Assessing System Implementation Readiness of the Driver Alcohol Detection System For Safety (DADSS) To Reduce Alcohol-Impaired Driving in a Real-World Driving Pilot Deployment Project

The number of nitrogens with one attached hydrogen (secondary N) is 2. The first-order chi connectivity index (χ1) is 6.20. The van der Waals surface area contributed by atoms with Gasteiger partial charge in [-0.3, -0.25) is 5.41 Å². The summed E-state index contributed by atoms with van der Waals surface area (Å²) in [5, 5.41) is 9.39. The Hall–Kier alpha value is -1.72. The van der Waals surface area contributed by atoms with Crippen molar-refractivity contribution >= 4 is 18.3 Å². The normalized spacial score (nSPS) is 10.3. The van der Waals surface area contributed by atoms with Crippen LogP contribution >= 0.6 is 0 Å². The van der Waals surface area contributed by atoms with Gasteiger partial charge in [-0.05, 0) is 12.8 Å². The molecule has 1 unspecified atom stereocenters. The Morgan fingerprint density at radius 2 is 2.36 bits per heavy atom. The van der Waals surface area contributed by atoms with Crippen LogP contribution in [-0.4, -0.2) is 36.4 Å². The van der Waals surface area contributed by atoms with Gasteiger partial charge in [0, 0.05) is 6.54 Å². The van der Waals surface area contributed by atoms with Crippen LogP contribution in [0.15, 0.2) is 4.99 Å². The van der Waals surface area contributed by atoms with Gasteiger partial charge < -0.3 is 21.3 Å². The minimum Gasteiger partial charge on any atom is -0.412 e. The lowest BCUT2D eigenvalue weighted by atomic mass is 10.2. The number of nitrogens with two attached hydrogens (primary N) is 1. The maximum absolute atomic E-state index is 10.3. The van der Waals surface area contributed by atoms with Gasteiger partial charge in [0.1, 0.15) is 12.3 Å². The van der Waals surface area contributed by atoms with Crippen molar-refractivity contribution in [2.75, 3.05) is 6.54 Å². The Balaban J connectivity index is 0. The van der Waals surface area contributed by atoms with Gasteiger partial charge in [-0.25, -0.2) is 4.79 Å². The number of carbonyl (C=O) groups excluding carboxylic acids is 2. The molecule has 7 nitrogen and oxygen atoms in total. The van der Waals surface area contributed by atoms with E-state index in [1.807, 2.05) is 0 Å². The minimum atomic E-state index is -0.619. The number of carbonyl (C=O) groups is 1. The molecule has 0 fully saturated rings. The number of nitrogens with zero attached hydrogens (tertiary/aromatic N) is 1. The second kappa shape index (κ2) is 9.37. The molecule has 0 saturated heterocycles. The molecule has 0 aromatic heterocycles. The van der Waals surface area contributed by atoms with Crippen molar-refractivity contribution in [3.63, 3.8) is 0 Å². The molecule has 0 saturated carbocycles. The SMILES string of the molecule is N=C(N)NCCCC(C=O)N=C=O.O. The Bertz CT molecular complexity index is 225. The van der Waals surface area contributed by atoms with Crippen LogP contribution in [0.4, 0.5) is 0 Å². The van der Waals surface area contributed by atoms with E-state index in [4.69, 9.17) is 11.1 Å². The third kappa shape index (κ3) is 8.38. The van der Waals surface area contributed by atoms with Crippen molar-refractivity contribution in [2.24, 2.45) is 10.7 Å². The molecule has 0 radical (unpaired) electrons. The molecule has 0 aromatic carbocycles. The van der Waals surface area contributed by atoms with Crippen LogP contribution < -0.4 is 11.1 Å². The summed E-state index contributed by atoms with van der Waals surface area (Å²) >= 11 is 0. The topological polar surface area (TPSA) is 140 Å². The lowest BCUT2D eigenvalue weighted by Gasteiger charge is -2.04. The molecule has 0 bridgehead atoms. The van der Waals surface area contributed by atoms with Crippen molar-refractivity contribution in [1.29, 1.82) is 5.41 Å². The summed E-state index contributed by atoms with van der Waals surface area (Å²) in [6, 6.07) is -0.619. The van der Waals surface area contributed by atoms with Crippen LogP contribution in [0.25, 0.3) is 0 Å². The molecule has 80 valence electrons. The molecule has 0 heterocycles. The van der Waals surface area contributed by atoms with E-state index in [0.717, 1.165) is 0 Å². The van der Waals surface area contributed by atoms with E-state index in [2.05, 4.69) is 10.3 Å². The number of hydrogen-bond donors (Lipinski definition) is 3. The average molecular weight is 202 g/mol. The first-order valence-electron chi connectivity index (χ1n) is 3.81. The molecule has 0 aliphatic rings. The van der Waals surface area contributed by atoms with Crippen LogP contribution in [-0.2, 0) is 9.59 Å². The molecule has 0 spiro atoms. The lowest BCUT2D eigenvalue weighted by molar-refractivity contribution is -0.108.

The Driver Alcohol Detection System for Safety Program – a joint effort of the National Highway Traffic Safety Administration and the Automotive Coalition for Traffic Safety – has been developing unique, in-vehicle alcohol detection systems to more effectively address the problem of alcohol-impaired driving. These technologies, both breath-and touch-based, are intended to be seamless with the driving task, non-intrusive, accurate, fast, reliable, durable, and require little or no maintenance. Now in Phase III of development, the breath- based technology is ready for real-world road testing in a naturalistic setting in the State of Virginia, U.S.A. The Driven to Protect Powered by DADSS initiative, is a partnership with the Virginia Department of Motor Vehicles Highway Safety Office and the Automotive Coalition for Traffic Safety. As the technical and program management lead, KEA Technologies, Inc. has instrumented and deployed a small fleet of pilot test vehicles to examine the data from breath-based prototype sensors under various environmental, driver/user interaction, and user demographics conditions. The alcohol detection system is known to be accurate, precise, reliable, and maintainable based on laboratory and controlled test results. This pilot program seeks to obtain data from naturalistic, uncontrolled test conditions. The pilot program will determine if: a) the system is generally accepted by drivers, b) there are any technical modifications required to significantly improve the system, and c) the system is ready for wider implementation in fleet, privately-owned, commercial, or other vehicles. Four 2015 Ford Flex “For Hire” commercial livery service vehicles have been instrumented with in-vehicle breath- based alcohol detection sensors including supporting data collection and transmission systems. The Pilot Deployment Project is ongoing with a goal of collecting at least 15,000 data points from the sensors. Lessons learned will be used to refine the performance specifications, sensor technology, and data acquisition systems for future on-road vehicle testing.